Review: Rimworld

By Anna Blackwell 18 Oct 2018 0

Review: Rimworld

Released 17 Oct 2018

Developer: Ludeon Studios
Genre: Simulation
Available from:

For those just joining, Rimworld is a sci-fi colony building game set on a distant planet at the edge of the galaxy that takes a lot of thematic inspiration from Firefly. The goal is to build a colony and survive long enough to build a ship and escape, though that is much easier said than done.

Before starting a colony, you are given the chance to generate a world which creates a globe covered in different biomes, road and river networks, and various factions of differing opinions. And while this can look like a Dwarf Fortress level of information, the world thankfully has a lot of common sense to it. Temperate forests and grasslands are easier than deserts and ice sheets, longer growing periods means more food, and higher Winter temperatures mean less freezing to death. After picking a space to land, you can then generate your starting colonists and again while there is a lot of information, having some common sense about what skills a colony requires (or kidnapping better colonists) is all you need.

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Landing somewhere with good growing temperatures throughout the year? Having someone with good growing skills will make sure you’ve got enough food. Not playing on peaceful? Well, you’re gonna need colonists that can fight and one or two with decent medical skills to patch them up after a raid.

Rimworld, like any good game, has a logic to it that is easy to follow once you’ve gotten used to the basics and those basics are easy to pick up. Building is done through a tycoon style blueprint system where you draw out what you want to build and just have to make sure you have the resources available or can at least get the resources. Combat is all about making sure your colonists have a weapon (there are mods that make ammo a requirement if that’s your thing) and positioning them where they’ll be most effective. And thanks to the reactive tutorial, if the game thinks you need help with something, it will flag up the relevant tutorial tip at the corner of the screen.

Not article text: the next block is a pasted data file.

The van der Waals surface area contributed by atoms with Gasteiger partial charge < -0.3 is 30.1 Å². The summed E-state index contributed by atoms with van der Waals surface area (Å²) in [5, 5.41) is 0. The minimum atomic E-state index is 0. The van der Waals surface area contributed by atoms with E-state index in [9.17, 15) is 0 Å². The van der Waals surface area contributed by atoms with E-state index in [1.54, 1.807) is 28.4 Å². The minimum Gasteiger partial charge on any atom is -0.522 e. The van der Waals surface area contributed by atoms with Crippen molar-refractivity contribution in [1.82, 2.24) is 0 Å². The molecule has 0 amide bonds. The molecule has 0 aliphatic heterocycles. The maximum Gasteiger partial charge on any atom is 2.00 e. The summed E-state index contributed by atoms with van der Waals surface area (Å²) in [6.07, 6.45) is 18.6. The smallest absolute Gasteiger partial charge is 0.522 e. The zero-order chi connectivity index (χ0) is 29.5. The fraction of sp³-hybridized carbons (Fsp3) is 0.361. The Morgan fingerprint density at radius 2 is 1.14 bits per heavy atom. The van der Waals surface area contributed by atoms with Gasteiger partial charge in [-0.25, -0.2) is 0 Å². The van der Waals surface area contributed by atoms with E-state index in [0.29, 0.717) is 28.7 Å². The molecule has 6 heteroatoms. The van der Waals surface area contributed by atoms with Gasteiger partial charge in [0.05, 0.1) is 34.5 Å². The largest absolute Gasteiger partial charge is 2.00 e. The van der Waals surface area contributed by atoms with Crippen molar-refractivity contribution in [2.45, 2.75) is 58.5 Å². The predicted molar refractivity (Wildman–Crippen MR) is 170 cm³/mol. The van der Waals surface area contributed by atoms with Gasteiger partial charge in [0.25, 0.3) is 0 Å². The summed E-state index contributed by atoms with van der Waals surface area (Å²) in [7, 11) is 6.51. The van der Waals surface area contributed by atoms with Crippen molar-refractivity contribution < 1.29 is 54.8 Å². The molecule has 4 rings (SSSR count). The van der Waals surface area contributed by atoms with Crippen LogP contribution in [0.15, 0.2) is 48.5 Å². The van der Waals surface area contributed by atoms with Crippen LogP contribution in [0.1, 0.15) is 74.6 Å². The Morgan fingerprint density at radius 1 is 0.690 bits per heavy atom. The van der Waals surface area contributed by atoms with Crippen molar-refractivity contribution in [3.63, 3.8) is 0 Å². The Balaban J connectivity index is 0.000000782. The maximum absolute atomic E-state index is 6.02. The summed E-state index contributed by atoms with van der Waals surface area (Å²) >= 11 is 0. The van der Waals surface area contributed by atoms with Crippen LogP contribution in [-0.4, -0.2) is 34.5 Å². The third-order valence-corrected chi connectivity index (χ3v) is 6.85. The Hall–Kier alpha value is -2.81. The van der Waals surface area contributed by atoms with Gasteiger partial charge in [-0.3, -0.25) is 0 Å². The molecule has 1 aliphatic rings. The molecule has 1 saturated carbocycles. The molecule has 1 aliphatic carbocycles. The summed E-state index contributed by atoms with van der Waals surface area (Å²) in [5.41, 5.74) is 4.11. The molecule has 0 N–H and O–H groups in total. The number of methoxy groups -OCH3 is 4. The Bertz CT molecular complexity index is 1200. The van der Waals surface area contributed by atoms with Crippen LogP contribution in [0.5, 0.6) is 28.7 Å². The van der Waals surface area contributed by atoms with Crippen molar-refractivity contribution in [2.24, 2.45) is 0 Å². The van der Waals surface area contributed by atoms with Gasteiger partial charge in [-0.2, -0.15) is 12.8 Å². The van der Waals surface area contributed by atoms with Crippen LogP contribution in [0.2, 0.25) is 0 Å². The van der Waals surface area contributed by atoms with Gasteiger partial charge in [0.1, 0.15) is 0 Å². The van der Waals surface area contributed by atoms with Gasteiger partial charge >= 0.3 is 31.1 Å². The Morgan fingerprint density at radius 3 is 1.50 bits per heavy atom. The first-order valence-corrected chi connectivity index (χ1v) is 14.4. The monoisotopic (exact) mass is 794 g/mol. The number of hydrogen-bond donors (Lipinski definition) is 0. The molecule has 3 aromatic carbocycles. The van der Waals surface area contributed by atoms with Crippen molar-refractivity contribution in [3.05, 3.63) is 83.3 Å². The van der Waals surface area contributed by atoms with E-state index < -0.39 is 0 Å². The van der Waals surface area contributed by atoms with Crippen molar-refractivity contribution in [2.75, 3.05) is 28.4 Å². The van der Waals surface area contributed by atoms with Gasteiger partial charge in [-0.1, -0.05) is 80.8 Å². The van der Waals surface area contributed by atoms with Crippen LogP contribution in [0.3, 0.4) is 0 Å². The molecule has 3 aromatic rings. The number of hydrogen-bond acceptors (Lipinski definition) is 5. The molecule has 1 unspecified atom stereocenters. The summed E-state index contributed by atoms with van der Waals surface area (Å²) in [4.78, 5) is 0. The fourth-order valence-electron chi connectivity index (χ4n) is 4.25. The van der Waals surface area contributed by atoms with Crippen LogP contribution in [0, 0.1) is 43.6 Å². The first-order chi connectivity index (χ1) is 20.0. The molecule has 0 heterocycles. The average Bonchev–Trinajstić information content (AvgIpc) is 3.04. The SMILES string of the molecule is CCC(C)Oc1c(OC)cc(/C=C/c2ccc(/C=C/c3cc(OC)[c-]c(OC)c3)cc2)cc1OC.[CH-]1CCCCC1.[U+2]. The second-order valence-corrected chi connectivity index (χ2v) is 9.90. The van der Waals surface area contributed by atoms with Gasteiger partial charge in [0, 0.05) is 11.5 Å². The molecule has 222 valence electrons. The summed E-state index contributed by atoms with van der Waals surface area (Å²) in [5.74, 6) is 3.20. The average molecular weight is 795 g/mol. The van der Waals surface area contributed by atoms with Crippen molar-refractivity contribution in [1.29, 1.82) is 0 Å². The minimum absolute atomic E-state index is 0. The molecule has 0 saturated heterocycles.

This simplicity means that even when a colony you’ve spent dozens of hours on is wiped out by a pirate raid, or a fire that gets out of hand, Rimworld still manages to have that sense of ‘losing is fun’. Seeing colonists grow and relationships develop, having a colony that grows organically as resources come and go and as parts are damaged and replaced makes each colony feel unique and enjoyable and is what makes Rimworld so addictive.

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There is a design concept called Emergent Storytelling which is where, instead of providing a narrative, the game is instead designed to provide players with the ability to tell their own story using the game’s mechanics. Rimworld and Dwarf Fortress are the two biggest examples of this and they both do it excellently. With Rimworld’s art system that remembers when big events have happened and who was involved, to the recently overhauled social and combat logs that make discussions and fights so much more descriptive, it’s possible to get seriously invested in the lives of your colonists.

Rimworld has changed so much through its 5-year early-access that it almost feels like several different games. From the single arid shrubland map of the early alphas (before cooking, joy, seasons, temperature, and tonnes of other things were added) to the planet-spanning simulation that it is now, it’s been quite a journey. And while it might look simplistic, the number of systems working together under the hood to create a believable simulated world is extremely impressive. Crops grow, plants spread, animals mate, migrate, and prey upon each other, colonists have opinions, moods, and relationships that change over time, and the combat system was originally designed for a Jagged Alliance style game.

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The 1.0 release that marks the end of early-access is mostly a bugfix update with a new food restriction system which really helps for stockpiling as colonists can be told to eat the perishables instead of the packaged meals. And while I’m a bit upset at the lack of a massive update like the caravan update, it is still a damn good game. 1.0 is essentially the last big clean before handing over the keys and that’s okay as, much like Minecraft and Skyrim, the incredible modding community looks ready to keep Rimworld going for a long time yet. Maybe now that they won’t have to play catch up with every update, we may even finally get space stations and moon bases or a Factorio style railway system inside Rimworld!

My only criticism is that after playing with mods, vanilla Rimworld can feel empty. The furniture options are slim and certain medical procedures like prosthetic noses, digits, and toes aren’t available. The price may also go up as the game is officially leaving early access, so if you’ve been holding off for whatever reason, now’s your chance to slap some sense into yourself and get on board.

Rimworld is a new standard in survival/strategy sims, and has emerged from early access with grace. Now the REAL fun can begin...

Review: Rimworld

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